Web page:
Concerns are being raised that the new farm safety act, introduced in provincial legislature last week, will add mountains of red tape, deplete farmers’ financial resources.
Bill 6, the Enhanced Protection for Farm and Ranch Workers Act, was introduced by the NDP government on Nov. 17. The act, if it passes into law, would see farms and ranches subject to Occupational Health and Safety (OH&S) legislation, require farm and ranch owners to provide Workers’ Compensation Board (WCB) insurance for their employees and themselves, and would see farm and ranches be accountable to employment standards and labour relations legislation.
Drumheller-Stettler MLA Rick Strankman, the agriculture critic for the opposition Wildrose Party, echoed the disappointment otherwise expressed by his colleagues about the lack of public consultation with the agricultural stakeholders across the province.
Strankman said that the manner in which the bill was proposed “has the appearance of making up rules on the fly,” and there are concerns the party is “legislating first and consulting later.”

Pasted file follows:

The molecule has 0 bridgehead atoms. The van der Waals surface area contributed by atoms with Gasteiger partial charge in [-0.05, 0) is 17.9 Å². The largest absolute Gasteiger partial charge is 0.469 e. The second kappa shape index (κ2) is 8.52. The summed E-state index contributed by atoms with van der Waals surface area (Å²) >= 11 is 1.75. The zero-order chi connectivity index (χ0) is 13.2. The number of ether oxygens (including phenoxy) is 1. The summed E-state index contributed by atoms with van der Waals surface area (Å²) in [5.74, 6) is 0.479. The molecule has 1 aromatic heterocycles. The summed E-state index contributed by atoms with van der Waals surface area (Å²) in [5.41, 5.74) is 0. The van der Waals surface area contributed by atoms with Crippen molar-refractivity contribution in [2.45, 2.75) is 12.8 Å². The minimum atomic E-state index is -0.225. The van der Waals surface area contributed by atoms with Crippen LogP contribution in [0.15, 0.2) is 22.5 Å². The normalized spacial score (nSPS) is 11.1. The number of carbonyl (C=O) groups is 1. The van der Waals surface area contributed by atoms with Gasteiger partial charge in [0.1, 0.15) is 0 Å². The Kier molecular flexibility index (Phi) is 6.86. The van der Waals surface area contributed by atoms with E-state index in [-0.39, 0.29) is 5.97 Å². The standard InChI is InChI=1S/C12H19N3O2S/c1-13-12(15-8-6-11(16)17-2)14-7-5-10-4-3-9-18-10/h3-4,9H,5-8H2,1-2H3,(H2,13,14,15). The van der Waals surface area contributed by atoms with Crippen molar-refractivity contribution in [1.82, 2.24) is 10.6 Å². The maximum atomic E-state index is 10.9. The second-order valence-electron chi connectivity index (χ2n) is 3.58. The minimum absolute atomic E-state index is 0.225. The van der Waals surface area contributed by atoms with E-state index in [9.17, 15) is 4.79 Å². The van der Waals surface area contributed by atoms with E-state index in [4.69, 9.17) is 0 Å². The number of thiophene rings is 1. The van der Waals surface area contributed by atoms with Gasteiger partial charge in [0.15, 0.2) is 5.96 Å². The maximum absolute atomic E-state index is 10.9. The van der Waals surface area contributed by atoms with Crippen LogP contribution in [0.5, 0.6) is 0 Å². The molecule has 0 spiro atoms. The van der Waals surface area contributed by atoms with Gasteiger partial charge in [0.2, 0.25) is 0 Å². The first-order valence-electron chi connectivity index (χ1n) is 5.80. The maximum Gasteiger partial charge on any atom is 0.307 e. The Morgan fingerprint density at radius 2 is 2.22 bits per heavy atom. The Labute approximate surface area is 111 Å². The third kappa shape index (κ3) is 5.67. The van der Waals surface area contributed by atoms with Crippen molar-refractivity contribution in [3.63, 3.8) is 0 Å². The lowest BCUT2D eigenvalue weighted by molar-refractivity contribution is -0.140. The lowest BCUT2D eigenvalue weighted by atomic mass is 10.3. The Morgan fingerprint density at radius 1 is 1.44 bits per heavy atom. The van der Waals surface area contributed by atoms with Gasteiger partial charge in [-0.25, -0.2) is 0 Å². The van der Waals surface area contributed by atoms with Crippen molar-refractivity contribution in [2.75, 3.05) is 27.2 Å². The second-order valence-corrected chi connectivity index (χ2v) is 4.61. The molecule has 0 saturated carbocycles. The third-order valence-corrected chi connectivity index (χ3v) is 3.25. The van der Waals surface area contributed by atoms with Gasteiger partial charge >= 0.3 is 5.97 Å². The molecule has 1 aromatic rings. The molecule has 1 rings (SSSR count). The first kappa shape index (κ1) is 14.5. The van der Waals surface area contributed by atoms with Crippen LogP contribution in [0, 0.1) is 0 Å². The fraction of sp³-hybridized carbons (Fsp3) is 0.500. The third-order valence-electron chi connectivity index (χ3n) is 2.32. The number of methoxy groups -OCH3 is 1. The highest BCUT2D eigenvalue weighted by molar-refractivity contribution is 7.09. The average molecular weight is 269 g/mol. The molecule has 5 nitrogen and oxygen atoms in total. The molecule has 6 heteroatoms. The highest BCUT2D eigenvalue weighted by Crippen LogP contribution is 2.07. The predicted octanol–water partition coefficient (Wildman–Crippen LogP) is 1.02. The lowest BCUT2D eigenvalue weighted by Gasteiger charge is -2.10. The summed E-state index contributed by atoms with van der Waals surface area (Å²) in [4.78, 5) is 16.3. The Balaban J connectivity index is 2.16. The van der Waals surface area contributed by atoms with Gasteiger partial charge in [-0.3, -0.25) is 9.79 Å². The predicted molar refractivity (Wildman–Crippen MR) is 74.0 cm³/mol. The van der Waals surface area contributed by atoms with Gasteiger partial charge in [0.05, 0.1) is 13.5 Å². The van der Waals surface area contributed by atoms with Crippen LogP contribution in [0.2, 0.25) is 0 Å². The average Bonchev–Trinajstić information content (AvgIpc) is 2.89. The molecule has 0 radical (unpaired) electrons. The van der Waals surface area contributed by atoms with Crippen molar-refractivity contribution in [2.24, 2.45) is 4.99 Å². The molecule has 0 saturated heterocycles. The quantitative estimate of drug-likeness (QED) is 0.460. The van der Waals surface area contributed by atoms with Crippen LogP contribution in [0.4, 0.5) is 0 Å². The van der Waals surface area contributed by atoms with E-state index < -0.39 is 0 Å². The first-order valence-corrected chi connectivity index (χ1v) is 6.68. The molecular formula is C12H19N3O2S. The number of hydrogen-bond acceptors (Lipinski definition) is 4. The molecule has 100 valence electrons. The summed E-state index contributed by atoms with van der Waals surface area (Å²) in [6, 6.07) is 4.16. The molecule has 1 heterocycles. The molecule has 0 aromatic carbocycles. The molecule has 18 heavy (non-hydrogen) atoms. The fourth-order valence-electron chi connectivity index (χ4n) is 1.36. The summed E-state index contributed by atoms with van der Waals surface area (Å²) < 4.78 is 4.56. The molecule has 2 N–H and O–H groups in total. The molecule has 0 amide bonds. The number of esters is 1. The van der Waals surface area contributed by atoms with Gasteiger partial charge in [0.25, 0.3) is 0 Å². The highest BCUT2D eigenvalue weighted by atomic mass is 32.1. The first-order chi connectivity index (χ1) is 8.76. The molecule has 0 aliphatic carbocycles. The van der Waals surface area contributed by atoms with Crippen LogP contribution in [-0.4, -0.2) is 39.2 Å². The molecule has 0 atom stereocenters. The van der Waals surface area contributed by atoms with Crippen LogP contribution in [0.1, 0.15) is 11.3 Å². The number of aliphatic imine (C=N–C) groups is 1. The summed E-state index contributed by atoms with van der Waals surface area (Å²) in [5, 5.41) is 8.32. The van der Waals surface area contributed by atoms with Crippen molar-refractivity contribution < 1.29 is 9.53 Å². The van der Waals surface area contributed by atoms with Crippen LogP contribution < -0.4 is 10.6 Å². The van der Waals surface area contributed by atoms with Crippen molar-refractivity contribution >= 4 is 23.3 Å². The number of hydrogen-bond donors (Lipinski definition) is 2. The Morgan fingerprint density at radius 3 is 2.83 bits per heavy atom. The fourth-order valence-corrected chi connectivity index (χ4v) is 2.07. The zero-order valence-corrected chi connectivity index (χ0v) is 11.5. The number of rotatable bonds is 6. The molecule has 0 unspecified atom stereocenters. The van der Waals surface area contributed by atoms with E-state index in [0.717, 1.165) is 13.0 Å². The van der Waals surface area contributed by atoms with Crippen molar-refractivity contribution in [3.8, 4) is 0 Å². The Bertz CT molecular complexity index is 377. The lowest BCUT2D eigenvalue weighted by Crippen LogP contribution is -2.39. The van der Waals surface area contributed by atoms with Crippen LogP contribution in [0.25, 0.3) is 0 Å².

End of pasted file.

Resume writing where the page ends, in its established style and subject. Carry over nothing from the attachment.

“(The bill) is going to be excessively onerous to farmers, I think” Strankman said. “We need to continue to educate, not legislate, toward the potential safety issues. Farmers need to be continually educated on all aspects of the agricultural arena.”
That doesn’t mean Strankman is against the concept. Alberta is currently the only Canadian province without an ag safety bill.
To the east, Saskatchewan has had farm safety bills for roughly three decades. British Columbia to the west also has similar legislation.
He said it wasn’t very practical for the small family farmer, whose office was often the kitchen table, to have to complete and keep the necessary paperwork.
He said he is optimistic that legislature, if crafted properly, would help and not hinder Albertan farmers and ranchers, but early review of Bill 6 has him concerned that the bill is heavy on punitive actions and added bureaucracy rather than education.
The measures laid out in Bill 6 “may be offensive to the small family farmer,” Strankman noted, adding that the larger farming operations, like large feedlots, chicken and hog operations are already voluntarily working with OH&S and WCB, since it makes sense to protect themselves using the legislated standards.
Under the legislation, he’s not sure how the regulations will play out, either positively or negatively, for children, and that requires more study.
The Wildrose Party is hoping the bill will now go to committee where it can be studied and ammendments recommended.
“We want to debate it at length,” he said. “If we do get to go to committee and provide ammendments, then the government can be held to task.”